Skip to content

Proposals submitted to agencies must be reviewed by OSR to ensure compliance with University policy and, in some cases, the policies of the federal government. OSR also reviews budgets to verify that all appropriate charges are included in the cost calculations. OSR can critique a proposal if requested.

Proposals require approval by department chairs, deans and OSR prior to submissionDownload proposal routing form.

  • What are the fringe benefit rates?

    Fringe Benefits are charged at actual fringe rates.  For budgeting purposes, actual salary and fringe rates should be used; however, if a position is filled by an employee whose fringe rates are not yet determined, the following composite fringe rates should be applied.  Composite rates should be charged for faculty buyouts.

    FY2014 composite rates are:
    Faculty Exempt Staff Non-Exempt Staff Contractual
    28% 31% 49% 7.93%
    FY2015 composite rates are:
    Faculty Exempt Staff Non-Exempt Staff Contractual
    28.5% 33% 55% 7.93%
  • What are the overhead rates?

    Different types of non-federally sponsored and special program rates require different levels of support.  Consequently, the following on-campus and off-campus rates for each type of program have been established.  Unless noted otherwise, the indirect costs rates are applied as a percentage of Modified Total Direct Costs (MTDC).  

    An Approval Form for Facilities and Administrative Cost Waiver must be completed and submitted to the Director of Sponsored Research to request the application of Indirect Cost Rates that vary from those listed below.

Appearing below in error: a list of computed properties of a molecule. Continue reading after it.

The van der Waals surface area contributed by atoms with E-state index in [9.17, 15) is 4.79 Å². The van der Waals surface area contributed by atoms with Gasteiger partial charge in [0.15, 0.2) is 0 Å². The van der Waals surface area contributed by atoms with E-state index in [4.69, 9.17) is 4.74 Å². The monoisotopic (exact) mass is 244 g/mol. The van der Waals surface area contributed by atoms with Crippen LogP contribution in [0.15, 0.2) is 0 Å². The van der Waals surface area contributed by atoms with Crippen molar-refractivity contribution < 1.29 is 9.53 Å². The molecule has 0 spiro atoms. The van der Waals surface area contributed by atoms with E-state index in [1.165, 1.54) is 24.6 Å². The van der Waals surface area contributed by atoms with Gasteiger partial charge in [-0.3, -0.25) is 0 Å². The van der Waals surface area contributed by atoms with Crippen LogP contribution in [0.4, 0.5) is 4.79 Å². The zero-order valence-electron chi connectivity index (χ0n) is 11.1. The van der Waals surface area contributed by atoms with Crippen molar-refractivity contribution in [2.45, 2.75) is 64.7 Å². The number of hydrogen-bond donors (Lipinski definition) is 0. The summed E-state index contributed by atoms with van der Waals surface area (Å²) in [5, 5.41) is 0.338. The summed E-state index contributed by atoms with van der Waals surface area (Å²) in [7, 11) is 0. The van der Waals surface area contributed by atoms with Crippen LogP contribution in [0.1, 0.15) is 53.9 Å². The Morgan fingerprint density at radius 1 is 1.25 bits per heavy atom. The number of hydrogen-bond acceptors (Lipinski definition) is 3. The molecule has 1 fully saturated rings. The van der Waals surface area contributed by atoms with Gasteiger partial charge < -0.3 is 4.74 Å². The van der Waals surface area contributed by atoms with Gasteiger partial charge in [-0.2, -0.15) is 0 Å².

Approved minimum rates are as follows:

    Sponsored Research Programs On-Campus Off-campus
    Federal Grants/Contracts (for proposals submitted after 3/4/15) 57% S&W 32% S&W
    State Government - General 15% 15%
    Local Government 15% 15%
    Private/Corporate 50% 25%
    Non-Profit/Foundations 15% 15%
    S&W = Salary and Wages (does not include fringe benefits)


Proposal Writing Tips

Each funding agency has its own requirements for proposals. In general, the proposal should begin with a succinct, one-page summary of your project. It is often helpful to frame the proposal in terms of a problem that needs to be solved. Identify the issue, other approaches to a solution and their limitations (this should show familiarity with the literature on the issue), a plan of approach and expected outcomes. Delineate the program of activities as specifically as possible, including a timeline. This demonstrates organizational competence and sense of direction. Budget fully and accurately within the capacity of the sponsor to fund.

Other Non-UB Web sites* that may offer help on proposal writing are:

Last Published 11/18/15